As you can see from my wonderful author profile above, my name is Scott Drayton. I spend far too much of my spare time sitting inside playing my Xbox. I also mostly use Outlook for my personal email needs, and own a laptop that runs Windows.
Don’t worry, you haven’t accidently clicked on a terrible dating profile. What I am going to illustrate is just how quickly the Single Customer View (SCV) that you need to effectively serve your customers, can become a tangled mess of duplicate records using a brief story about my life.
Many of us in the data industry have become familiar with the term Single Customer View (SCV) over the last decade. Those that have worked on an SCV project will have seen how they can improve our data management processes, save on marketing costs or improve your customer experiences.
However, with many SCVs being focussed on just one of those outcomes, there has sometimes been an air of disappointment with the results. Some organisations have even ended up with multiple SCVs for different purposes that don’t agree when there is an urgent need to bring together data for another reason, such as a Data Subject Access Request (DSAR).
I’m an avid shopper. I know the importance of a seamless, intuitive shopping experience; from finding the product I’m after, through to checkout and any post-sale service. Once I find this, I’ll want to keep coming back for more. The opportunity here for retailers to disrupt, stand out and build loyalty is strong - and other consumers agree. 72% wish that retailers would be more innovative in how they use digital technology to improve their shopping experience. And likewise, 72% of consumers are more likely to shop with retailers that are digitally innovative – up from 60% in 2017. (The Future Shopper, Salmon 2018)
Whilst many businesses understand the challenge for more personalised and seamless experiences, they struggle to cope with the growing volumes of data available. It’s predicted that by 2025 the ‘datasphere’ will grow to 163 zettabytes – ten times the 16.1ZB of data generated in 2016. It’s no surprise that less than one in five (19%) say they are unlocking the full potential of their data to improve their relationship with customers.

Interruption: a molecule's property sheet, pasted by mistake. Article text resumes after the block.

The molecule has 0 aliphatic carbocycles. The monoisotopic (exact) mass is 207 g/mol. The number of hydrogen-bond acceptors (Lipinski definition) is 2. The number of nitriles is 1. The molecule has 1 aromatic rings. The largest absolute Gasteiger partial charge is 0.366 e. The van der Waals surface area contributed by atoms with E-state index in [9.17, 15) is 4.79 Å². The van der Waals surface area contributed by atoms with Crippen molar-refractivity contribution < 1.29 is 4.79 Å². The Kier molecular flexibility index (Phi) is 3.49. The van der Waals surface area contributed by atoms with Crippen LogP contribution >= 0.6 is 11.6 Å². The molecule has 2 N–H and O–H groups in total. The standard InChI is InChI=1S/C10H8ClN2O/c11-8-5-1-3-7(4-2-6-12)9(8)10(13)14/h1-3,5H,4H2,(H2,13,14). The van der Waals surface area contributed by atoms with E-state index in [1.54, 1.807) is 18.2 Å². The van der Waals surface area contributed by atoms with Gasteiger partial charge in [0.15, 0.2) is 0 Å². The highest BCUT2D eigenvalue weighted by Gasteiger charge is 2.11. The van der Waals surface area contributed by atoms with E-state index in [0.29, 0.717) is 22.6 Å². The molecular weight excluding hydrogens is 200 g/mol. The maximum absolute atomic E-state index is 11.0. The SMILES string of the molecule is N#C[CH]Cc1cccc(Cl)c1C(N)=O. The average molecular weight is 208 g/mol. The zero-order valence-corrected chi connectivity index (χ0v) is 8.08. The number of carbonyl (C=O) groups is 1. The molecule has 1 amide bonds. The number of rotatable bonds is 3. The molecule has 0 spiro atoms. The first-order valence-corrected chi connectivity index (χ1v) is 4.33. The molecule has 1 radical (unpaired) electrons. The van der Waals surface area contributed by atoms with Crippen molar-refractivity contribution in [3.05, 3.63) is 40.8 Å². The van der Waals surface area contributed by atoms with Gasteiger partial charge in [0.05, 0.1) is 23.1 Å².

This torrent of information is causing an ‘infobesity’ problem. Businesses are faced with an information overload. They have so much data, it can be overwhelming to know what to do with it all. How can they turn that data into useful information, unlocking its value and delivering better outcomes for their customers?
With 2018 now live and kicking, I decided to take a look back at what subjects proved most popular in 2017 based on our blog. With GDPR coming up fast in May, interest in Data Regulations has unsurprisingly jumped up the list, but read on to take a look at what other subjects piqued your curiosity and delve into some of the best articles from last year.
If you are a data quality professional then you have more than likely heard the terms Data Lake, Data Swamp, Data Ocean and even Data Pond and Data Puddle. In fact, stick the word ‘data’ in front of any word used to name a body of water and you’ve more than likely found a commonly used term in the industry (although I have yet to hear of a Data Paddling Pool’). As the gatekeeper of our ever-growing Glossary section, I have picked out some of the most commonly mistaken terms – and with help from our team of experts, I’ve explained how we define them.
Many of us are aware of the benefits that high-quality data can bring to an organisation including improvements in operational efficiencies, better decision making and avoidance of risk. It’s getting started that can often be the biggest road block. By that I mean, if you can’t quantify the tangible returns that investment in data quality can bring, how do you get buy-in for investment in it?
Traditionally, organisations have tackled their SCV requirement through the deployment of an MDM platform. And yet, as Philip discusses in his paper, ‘MDM has always been complex, costly and time-consuming to implement’ and so not necessarily, therefore, in tune with modern business requirements. Layer in an increase in regulation and we have a perfect storm of reasons for organisations to seek an alternative route.
So, what options are there for organisations looking to keep costs to a minimum or take a more agile approach to developing an SCV?
The proliferation of data provides us with both challenges, and, if managed correctly, great opportunities. So where to start? It’s all about being able to get a full and complete view of your data. Without the ability to bring relevant data elements together into a single view it’s simply impossible to ‘see the wood for the trees’.
You can finally ignore the assumptions, anecdotes and accusations about your data; data migration will expose the whole truth (and nothing but the truth!) about your data.